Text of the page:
7. In my opinion, there is sufficient proof before the Court that Gallagher is a European British subject within the meaning of the Code of Criminal Procedure; and consequently if this case were tried outside a Presidency town it would have been triable under the provisions of Ch. 33 of the Code. that being so, in my judgment, this Court ought to grant leave to Ghallagher to appeal on the ground mentioned in Section 449(1)(c).

8. Mandelli filed an affidavit, which in my opinion, is not sufficient to show that he is a European British subject within the meaning of the Code of Criminal Procedure. But the learned advocate, who appeared for the Crown in this case, drew our attention to Section 415(A) of the Code of Criminal Procedure which was passed by Act, 18 of 1923 and which is to the following effect:

Notwithstaudiag anything contained in this chapter, when more persons then one are convicted in one trial, and an appealable judgment or order has been passad in respect of any such parsons, all or any of the persons convicted at such trial shall have a right of appeal.

9. By reason of the provisions of that section I am of opinion that leave to appeal should be granted to Mandelli in view of the fact that I have come to the conclusion that the judgment or order in respect of Gallagher is appealable.

10. During the course of the argument a question was raised whether this Court ought to admit the affidavits of Gallagher and Mandelli. Our attention was drawn to certain cases which went to show that, to say the least, it was doubtful whether it was competent to the applicants to swear affidavits in support of their applications. No decision of this Court, which is in point has been brought to our attention.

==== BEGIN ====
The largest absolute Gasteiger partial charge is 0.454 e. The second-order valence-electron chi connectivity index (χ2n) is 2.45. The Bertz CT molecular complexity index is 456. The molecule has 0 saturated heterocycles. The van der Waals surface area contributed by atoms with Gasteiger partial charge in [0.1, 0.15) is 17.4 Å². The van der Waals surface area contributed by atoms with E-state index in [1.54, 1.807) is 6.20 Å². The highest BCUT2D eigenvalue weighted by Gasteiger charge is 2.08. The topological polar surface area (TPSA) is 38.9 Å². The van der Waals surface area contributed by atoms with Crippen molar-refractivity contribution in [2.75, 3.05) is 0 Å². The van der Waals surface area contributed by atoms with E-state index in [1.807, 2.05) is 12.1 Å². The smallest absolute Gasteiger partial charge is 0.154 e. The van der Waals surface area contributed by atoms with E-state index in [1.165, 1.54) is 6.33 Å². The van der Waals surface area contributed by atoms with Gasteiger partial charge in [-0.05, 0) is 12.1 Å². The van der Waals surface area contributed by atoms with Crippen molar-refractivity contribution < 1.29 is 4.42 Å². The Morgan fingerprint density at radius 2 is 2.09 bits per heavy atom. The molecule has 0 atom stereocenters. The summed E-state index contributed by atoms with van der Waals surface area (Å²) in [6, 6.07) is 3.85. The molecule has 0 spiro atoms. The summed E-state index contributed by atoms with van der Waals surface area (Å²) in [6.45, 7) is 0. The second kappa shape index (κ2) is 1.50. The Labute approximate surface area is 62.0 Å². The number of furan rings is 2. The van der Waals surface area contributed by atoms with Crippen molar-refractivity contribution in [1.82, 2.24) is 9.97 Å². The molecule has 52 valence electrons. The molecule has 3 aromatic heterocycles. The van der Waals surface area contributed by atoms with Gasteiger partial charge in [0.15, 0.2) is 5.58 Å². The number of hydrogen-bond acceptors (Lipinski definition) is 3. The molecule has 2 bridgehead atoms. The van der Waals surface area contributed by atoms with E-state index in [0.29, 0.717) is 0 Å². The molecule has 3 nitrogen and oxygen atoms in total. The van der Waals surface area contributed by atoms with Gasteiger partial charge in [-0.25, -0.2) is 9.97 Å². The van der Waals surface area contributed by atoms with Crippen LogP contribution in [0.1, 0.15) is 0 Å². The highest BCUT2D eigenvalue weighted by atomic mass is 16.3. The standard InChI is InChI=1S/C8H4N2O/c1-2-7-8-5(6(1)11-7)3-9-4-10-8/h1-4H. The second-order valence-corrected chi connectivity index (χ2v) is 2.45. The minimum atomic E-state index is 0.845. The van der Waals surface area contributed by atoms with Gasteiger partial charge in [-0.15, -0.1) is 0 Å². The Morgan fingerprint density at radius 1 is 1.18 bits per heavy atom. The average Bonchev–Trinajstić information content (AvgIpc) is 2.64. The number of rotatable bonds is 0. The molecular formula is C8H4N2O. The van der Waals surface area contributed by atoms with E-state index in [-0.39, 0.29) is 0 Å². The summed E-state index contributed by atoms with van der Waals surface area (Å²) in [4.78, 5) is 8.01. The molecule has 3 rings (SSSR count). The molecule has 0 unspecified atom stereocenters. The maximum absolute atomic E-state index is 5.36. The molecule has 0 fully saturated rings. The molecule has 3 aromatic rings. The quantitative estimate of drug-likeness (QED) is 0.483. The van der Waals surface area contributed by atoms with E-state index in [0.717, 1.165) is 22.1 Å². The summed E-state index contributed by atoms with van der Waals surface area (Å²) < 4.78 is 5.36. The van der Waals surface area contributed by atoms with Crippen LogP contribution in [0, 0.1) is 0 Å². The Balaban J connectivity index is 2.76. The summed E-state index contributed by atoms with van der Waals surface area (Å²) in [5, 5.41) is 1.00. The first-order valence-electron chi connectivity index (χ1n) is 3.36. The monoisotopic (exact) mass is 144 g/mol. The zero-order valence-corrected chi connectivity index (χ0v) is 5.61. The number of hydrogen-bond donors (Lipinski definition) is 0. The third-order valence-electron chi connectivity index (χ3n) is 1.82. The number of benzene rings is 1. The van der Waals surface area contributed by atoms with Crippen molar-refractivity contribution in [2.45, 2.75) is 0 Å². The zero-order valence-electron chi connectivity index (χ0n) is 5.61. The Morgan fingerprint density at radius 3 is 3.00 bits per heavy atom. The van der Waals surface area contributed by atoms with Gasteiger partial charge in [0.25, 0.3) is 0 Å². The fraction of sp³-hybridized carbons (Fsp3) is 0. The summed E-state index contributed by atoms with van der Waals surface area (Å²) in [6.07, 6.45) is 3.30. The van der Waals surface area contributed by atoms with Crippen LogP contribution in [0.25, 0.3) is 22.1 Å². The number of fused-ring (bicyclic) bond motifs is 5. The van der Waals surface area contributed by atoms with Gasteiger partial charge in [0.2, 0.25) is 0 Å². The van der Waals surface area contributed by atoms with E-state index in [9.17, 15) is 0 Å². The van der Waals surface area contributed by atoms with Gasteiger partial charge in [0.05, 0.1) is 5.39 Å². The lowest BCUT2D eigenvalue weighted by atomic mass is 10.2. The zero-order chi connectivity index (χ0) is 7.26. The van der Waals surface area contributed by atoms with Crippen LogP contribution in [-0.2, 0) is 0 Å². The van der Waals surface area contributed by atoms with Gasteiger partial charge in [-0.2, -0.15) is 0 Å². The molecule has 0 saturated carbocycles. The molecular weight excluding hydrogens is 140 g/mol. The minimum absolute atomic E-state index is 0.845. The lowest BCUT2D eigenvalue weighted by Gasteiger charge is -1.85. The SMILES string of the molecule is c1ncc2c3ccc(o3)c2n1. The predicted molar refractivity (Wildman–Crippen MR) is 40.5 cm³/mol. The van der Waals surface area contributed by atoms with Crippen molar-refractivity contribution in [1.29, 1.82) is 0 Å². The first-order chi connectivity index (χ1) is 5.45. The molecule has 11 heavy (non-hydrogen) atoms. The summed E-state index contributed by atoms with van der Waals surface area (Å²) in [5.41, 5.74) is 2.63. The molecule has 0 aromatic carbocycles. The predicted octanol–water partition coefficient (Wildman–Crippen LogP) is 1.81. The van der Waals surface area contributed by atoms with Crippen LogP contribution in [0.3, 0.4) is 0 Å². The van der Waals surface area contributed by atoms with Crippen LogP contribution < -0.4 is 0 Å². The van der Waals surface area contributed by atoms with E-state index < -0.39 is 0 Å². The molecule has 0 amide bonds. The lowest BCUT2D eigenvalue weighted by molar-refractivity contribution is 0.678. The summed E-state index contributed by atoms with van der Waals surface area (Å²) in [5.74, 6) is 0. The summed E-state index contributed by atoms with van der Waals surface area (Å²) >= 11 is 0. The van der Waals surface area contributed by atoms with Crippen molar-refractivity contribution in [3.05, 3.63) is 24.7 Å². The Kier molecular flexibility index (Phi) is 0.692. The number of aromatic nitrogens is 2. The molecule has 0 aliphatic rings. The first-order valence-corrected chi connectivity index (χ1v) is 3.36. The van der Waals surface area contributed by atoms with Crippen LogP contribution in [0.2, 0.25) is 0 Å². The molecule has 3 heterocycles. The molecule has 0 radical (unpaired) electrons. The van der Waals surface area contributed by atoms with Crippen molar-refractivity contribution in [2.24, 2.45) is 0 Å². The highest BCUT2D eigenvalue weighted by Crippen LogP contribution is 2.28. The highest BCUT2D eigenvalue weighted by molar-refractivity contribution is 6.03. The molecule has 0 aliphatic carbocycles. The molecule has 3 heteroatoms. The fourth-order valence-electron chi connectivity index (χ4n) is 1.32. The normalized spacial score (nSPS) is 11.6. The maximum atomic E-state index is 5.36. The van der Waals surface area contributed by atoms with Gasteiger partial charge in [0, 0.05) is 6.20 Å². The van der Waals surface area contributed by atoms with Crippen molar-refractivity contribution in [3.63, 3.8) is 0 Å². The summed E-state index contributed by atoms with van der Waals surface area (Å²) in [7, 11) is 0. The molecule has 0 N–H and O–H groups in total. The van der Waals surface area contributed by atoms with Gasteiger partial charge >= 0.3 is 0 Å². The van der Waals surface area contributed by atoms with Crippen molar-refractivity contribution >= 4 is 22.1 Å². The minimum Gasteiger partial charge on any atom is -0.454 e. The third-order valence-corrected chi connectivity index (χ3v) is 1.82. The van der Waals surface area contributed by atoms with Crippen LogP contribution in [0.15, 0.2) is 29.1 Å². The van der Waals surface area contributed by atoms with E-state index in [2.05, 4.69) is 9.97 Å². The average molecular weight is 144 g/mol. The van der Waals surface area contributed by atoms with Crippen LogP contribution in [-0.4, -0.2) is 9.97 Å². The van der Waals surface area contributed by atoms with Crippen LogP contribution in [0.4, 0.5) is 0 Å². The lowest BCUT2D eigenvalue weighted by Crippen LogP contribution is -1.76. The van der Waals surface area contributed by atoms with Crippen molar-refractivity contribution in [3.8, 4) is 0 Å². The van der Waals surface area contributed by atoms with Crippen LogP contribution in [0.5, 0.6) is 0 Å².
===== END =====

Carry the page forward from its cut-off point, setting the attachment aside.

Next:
11. The two relevant provisions are Section 342 of the Code of Criminal Procedure and Section 5 of the Indian Oaths Act which is Act 10 of 1873.

12. Section 342 is the well-known section which deals with the examination of an accused at his trial and Sub-section (4) is as follows :

No oath shall be administered to the accused.

13. Section 5 of the Oaths Act provides 'that oaths or affirmations shall be made by the following persons.' The 'persons' 3 re enumerated in Clause (a), (b) and (c); and then the following provision is to be found:

Nothing herein contained shall render it lawful to administer in a criminal proceeding an oath or affirmation to the accused person.

14. I am not prepared to hold that these provisions prevent the applicants from filing affidavits in support of their petitions in this matter. It is to be noticed that the abovenamed provisions refer to 'the accused' and 'the accused person.' I am not prepared to go so far as to hold that, because the applicants were accused and were tried and have been convicted, they are still within the provisions of these two sections.

15. In my opinion Sub-section (4) of Section 342 of the Code was intended to relate to the proceedings which are specified in Section 342, and that Section 5 of the Oaths Act was intended to apply to an accused person while he is under trial. I am confirmed in that opinion by the observations, which were made by two learned Judges of this Court. I refer to Mr. Justice Teunon and Mr. Justice Richardson who were considering these two sections in the case of Akhoy Kumar Mookerjee v. Emperor [1917] 45 Cal. 720, the following passage is to be found: